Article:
ipfw for gateway to share a openvpn client

sac65849

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I have an older working instance of ipfw with working VPN tunnel as a client of a commercial OpenVPN service and all traffic on this machine seems to be successfully going through the tunnel interface tun0. Is there a resource showing how to configure ipfw to have this machine act as a gateway so that multiple local machines can share the vpn connection. I tcpdump -i tun0 and I see the tun0 interfaces sees gateway routed traffic destined of external IPs but I do not see any responses. I think i need a ipfw nat rule but my

ipfw -q add 00100 nat 1 ip from any to any via tun0 out keep-state

Local traffic using the gateway is routed to the gateway external interface.
 

SirDice

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Is there a resource showing how to configure ipfw to have this machine act as a gateway
Routing is not a job for a firewall. A firewall transforms (source and/or destination NAT for example) and filters (allow or block based on certain criteria) packets, it does NOT route packets. Routing is done by the OS. You can enable (IPv4) routing by adding gateway_enable="YES" to rc.conf.
 

D-FENS

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Is there a resource showing how to configure ipfw to have this machine act as a gateway so that multiple local machines can share the vpn connection.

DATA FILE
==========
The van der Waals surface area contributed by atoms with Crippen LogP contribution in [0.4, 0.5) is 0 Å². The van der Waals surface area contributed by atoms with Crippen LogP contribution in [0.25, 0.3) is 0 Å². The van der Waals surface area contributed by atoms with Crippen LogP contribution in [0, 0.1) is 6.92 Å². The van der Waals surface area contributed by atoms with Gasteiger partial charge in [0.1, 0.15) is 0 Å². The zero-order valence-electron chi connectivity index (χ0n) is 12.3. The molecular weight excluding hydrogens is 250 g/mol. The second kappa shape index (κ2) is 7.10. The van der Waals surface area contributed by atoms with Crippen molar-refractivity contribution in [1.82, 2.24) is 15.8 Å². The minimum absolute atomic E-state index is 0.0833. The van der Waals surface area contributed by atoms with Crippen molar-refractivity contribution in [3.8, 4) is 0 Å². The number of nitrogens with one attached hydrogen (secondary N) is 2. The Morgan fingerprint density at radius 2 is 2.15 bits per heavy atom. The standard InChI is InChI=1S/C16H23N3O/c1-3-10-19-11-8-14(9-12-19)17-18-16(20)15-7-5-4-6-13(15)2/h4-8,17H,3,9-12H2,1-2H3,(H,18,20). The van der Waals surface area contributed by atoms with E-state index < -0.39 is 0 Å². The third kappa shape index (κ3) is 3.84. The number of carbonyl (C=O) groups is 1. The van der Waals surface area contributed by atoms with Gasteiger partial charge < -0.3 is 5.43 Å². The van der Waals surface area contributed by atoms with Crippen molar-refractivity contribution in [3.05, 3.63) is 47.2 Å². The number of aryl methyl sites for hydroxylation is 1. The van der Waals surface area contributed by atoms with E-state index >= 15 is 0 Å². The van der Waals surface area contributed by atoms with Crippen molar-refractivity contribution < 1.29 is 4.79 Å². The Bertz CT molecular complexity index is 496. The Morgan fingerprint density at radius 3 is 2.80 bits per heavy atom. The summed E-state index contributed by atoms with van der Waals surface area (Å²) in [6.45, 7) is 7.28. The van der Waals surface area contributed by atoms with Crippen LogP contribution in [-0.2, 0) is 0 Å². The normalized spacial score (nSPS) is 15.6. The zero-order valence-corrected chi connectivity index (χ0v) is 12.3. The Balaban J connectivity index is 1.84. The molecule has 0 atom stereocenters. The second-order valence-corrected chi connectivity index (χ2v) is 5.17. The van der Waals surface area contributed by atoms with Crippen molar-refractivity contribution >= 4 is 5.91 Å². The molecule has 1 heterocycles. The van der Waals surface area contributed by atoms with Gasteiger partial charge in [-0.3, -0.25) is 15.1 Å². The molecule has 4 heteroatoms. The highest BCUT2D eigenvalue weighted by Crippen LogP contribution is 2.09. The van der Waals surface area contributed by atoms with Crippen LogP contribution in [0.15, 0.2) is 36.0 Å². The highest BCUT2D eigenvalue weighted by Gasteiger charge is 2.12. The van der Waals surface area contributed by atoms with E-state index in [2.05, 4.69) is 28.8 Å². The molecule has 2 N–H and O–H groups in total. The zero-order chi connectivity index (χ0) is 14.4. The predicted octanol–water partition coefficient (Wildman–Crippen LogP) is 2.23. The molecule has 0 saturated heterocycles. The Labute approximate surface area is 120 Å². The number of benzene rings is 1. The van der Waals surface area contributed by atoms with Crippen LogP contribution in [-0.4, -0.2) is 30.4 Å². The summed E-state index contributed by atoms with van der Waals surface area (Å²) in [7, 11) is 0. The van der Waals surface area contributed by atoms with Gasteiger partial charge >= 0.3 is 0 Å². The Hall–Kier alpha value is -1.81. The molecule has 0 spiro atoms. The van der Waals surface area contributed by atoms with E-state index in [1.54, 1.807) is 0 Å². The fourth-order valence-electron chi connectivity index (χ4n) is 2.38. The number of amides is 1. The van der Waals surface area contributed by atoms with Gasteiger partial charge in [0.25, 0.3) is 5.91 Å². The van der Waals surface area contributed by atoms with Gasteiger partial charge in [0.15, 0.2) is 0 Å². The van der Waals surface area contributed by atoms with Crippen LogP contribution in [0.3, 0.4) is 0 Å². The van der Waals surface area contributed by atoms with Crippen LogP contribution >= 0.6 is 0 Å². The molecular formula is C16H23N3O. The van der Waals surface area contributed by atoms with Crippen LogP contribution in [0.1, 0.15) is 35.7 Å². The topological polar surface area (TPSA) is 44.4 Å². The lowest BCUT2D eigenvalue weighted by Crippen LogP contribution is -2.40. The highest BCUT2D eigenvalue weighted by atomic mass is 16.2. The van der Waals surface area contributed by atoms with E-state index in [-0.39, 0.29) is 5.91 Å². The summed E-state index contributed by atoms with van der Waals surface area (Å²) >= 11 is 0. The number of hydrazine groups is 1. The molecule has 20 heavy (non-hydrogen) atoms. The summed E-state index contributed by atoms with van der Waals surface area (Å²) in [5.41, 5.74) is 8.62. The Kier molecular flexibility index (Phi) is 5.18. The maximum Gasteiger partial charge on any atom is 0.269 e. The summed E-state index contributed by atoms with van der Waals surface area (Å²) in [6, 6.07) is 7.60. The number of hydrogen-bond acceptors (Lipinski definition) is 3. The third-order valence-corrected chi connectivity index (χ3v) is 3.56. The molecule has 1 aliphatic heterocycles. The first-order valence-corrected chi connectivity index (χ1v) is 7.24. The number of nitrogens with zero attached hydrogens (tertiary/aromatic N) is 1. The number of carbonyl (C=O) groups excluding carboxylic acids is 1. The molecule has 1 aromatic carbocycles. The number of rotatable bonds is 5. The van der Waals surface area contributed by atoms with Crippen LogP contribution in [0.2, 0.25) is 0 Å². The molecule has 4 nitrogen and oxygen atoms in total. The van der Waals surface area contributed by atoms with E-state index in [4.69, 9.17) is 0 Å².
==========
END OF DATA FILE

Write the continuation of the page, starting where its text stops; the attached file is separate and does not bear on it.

The FreeBSD docs contain a pretty good guide on routing here: https://docs.freebsd.org/en/books/handbook/advanced-networking/#network-routing
+1 to SirDice, routing is not configured in the firewall.

I think i need a ipfw nat rule
Indeed, you need NAT.
If you set gateway_enable="YES" as described above, the host will forward packets to the VPN network. However, the Source IP field of the packets will contain IP addresses from your local network and the VPN server would not know where to send the response to (it does not know your LAN's IP addresses).
To work around this, when you configure NAT with ipfw, the Source IP will be replaced by your host's VPN client IP address and the VPN server knows that the response should go back to your host. When the response is received, it will again overwrite the relevant IP address in the packet so that the response is ultimately delivered to the machine that sent the initial packet.

Microsoft docs explaining how NAT works: https://docs.microsoft.com/en-us/azure/rtos/netx-duo/netx-duo-nat/chapter1
This is documentation on in-kernel NAT with ipfw: https://docs.freebsd.org/en/books/handbook/firewalls/#in-kernel-nat
 
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